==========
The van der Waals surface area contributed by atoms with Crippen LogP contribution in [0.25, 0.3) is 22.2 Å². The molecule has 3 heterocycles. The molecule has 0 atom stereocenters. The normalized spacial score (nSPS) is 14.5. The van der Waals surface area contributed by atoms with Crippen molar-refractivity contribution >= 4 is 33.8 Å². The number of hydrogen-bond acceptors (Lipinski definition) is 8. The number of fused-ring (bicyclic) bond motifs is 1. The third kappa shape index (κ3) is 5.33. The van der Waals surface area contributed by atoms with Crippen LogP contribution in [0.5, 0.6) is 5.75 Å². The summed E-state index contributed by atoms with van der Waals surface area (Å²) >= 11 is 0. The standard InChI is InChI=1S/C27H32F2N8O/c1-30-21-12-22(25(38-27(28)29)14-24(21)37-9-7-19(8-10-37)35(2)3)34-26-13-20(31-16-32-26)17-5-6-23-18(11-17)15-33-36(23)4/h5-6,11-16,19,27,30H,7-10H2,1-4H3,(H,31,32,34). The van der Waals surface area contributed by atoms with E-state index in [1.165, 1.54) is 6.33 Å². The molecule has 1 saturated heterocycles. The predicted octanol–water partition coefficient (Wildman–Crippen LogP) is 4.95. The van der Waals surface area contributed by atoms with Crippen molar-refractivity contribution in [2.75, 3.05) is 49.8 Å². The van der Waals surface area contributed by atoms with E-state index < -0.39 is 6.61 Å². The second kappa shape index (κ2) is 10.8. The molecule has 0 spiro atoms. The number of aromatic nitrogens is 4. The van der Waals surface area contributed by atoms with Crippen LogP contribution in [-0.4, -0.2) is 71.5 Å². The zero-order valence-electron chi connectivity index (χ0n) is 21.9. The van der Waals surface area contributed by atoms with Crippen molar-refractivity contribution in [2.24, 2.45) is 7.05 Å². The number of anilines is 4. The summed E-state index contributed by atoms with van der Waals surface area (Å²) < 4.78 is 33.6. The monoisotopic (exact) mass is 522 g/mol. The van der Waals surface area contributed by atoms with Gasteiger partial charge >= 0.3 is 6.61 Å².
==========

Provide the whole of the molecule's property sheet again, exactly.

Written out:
The van der Waals surface area contributed by atoms with Crippen LogP contribution in [0.25, 0.3) is 22.2 Å². The molecule has 3 heterocycles. The molecule has 0 atom stereocenters. The normalized spacial score (nSPS) is 14.5. The van der Waals surface area contributed by atoms with Crippen molar-refractivity contribution >= 4 is 33.8 Å². The number of hydrogen-bond acceptors (Lipinski definition) is 8. The number of fused-ring (bicyclic) bond motifs is 1. The third kappa shape index (κ3) is 5.33. The van der Waals surface area contributed by atoms with Crippen LogP contribution in [0.5, 0.6) is 5.75 Å². The summed E-state index contributed by atoms with van der Waals surface area (Å²) >= 11 is 0. The standard InChI is InChI=1S/C27H32F2N8O/c1-30-21-12-22(25(38-27(28)29)14-24(21)37-9-7-19(8-10-37)35(2)3)34-26-13-20(31-16-32-26)17-5-6-23-18(11-17)15-33-36(23)4/h5-6,11-16,19,27,30H,7-10H2,1-4H3,(H,31,32,34). The van der Waals surface area contributed by atoms with E-state index in [1.165, 1.54) is 6.33 Å². The molecule has 1 saturated heterocycles. The predicted octanol–water partition coefficient (Wildman–Crippen LogP) is 4.95. The van der Waals surface area contributed by atoms with Crippen molar-refractivity contribution in [2.75, 3.05) is 49.8 Å². The van der Waals surface area contributed by atoms with E-state index < -0.39 is 6.61 Å². The second kappa shape index (κ2) is 10.8. The molecule has 0 spiro atoms. The number of aromatic nitrogens is 4. The van der Waals surface area contributed by atoms with Crippen LogP contribution in [-0.4, -0.2) is 71.5 Å². The zero-order valence-electron chi connectivity index (χ0n) is 21.9. The van der Waals surface area contributed by atoms with Crippen molar-refractivity contribution in [2.24, 2.45) is 7.05 Å². The number of anilines is 4. The summed E-state index contributed by atoms with van der Waals surface area (Å²) < 4.78 is 33.6. The monoisotopic (exact) mass is 522 g/mol. The van der Waals surface area contributed by atoms with Gasteiger partial charge >= 0.3 is 6.61 Å².